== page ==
Making your own body scrub is easier than getting in your car, going to the store and purchasing your own. Plus, it takes quite a bit less time. You likely have these ingredients in your kitchen right now.

Coconut Coffee Sugar Scrub

•1/2 cup coffee grounds
•1/2 turbinado sugar
•1 cup coconut oil
• 2 drops eucalyptus essential oil* (optional)

*eucalyptus has anti inflammatory properties so it is wonderful for relieving sore, aching muscles

Simply mix all ingredients together and store in an airtight container in the fridge. I used my hands to mix so my body heat would melt the coconut oil a bit.





This scrub smells… Well, like coffee. Enough said right? Coffee and coconut with a refreshing little zing of eucalyptus. I am immediately transported to some far away place when I use it. It leaves your skin super smooth, like silk, like baby skin soft. I’m totally hooked.

Easy like Sunday Morning

Easy like Sunday Morning

Before I was a stay at home mom and had jobs that paid me monetarily instead of in baby cuddles, I rarely experienced a 9-5 work schedule. I’ve been employed as a hostess at a restaurant in the evenings, a manager at a coffee shop in the wee hours of the morning and a massage therapist on the weekends. I have never been very comfortable in a corporate setting so I gravitated towards work that was more flexible, social and low stress.

The one experience of working a 9-5 job that I always yearned for was the excitement of the coming weekend. It was as if I could hear a collective sigh of relief on Friday at 5pm. My husband works that 9-5 grind, so these days I feel I get to experience a bit of that excitement. Friday night means that for 2 whole days our family is together, having fun. Sunday morning is my favorite. We brew coffee, read the Sunday comics and enjoy my hubby’s perfect breakfast potatoes. So heavenly.

Easy like Sunday morning breakfast potatoes
*makes 6 servings*

• 6 russet potatoes
• 3 garlic cloves
• 1 sprig rosemary
• 2 tbsp paprika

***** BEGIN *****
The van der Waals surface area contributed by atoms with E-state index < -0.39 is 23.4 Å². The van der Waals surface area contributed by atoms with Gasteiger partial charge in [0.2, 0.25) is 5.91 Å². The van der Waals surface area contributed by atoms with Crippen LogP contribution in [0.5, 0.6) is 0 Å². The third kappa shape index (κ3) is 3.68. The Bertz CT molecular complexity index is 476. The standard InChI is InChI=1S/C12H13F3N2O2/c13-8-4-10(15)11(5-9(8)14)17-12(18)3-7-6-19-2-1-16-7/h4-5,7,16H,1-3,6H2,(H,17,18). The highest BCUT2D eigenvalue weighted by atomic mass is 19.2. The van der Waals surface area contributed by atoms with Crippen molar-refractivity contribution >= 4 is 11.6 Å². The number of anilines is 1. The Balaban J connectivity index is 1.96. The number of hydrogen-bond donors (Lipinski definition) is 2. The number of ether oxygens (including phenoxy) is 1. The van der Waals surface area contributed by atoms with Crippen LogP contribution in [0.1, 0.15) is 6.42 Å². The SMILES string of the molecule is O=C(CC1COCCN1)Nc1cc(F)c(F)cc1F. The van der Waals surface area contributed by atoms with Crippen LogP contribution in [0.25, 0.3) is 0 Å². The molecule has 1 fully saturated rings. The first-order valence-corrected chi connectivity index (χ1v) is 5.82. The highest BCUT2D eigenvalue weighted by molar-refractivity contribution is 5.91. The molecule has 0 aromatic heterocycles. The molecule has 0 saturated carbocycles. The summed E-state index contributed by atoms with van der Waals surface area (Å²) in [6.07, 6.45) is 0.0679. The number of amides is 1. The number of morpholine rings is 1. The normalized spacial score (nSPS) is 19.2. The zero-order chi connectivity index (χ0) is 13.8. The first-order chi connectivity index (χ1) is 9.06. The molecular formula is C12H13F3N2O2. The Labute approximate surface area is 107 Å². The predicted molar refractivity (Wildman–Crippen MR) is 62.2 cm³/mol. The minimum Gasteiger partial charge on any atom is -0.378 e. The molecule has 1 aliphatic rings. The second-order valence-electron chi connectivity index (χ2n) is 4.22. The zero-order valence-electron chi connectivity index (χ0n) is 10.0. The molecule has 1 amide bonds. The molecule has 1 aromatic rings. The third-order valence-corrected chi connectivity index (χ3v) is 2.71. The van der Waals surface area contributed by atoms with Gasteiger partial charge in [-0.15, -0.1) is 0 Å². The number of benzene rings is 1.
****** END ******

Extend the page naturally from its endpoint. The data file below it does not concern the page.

• 2 tbsp garlic powder
• 1 tbsp cumin
• 2 tbsp salt
• 1/3 cup sunflower oil (use any cooking oil you’d like.)

1.Rinse potatoes and chop into bite sized chunks.
2. Place potatoes in a large pot cover completely with water and boil for 8-10 minutes until just soft.
3. Drain potatoes, place in large frying pan and turn heat to medium.
4. Cook potatoes for a few minutes and add spices and toss together.
5. Next add half of oil and mix around until coated.
6. After a few more minutes add rosemary and garlic.
7. Leave everything in pan for a few minutes without stirring so you get a nice caramelization on the potatoes. Flip potatoes so they can caramelize evenly. (After first flip, add the rest of the oil) Repeat this process until potatoes are finished.
8. Potatoes will be finished when all pieces are evenly cooked and nice and crunchy on the edges, about 10-12 minutes total pan frying time.

We usually enjoy these potatoes with an omelette of sorts and of course a perfectly brewed cup of coffee. My idea of decadence on a lazy Sunday morning. 🙂

What is your favorite Sunday breakfast/brunch?


I’m a wine drinking, F bomb dropping, high heel wearing, maca and hemp seed eating granola girl.

I’m a wine drinking, F bomb dropping, high heel wearing, maca and hemp seed eating granola girl.

Urban Dictionary defines Granola Girl as: Modern hippy woman minus the heroin and STD’s. Socially aware and active with a penchant for hemp and sodium-free soap. May eat tofu for breakfast and sweeten food with agave syrup. Is determined to save the world.

If you’ve been following my posts, you’ve likely labeled me as such and with good reason. I eat more seeds than a bird, refuse to wear deodorant, don’t have cleaning chemicals in the house and I use the word ‘manifest’ at least 10 times a day. Case closed right? I am a granola girl… but it’s not all that I am.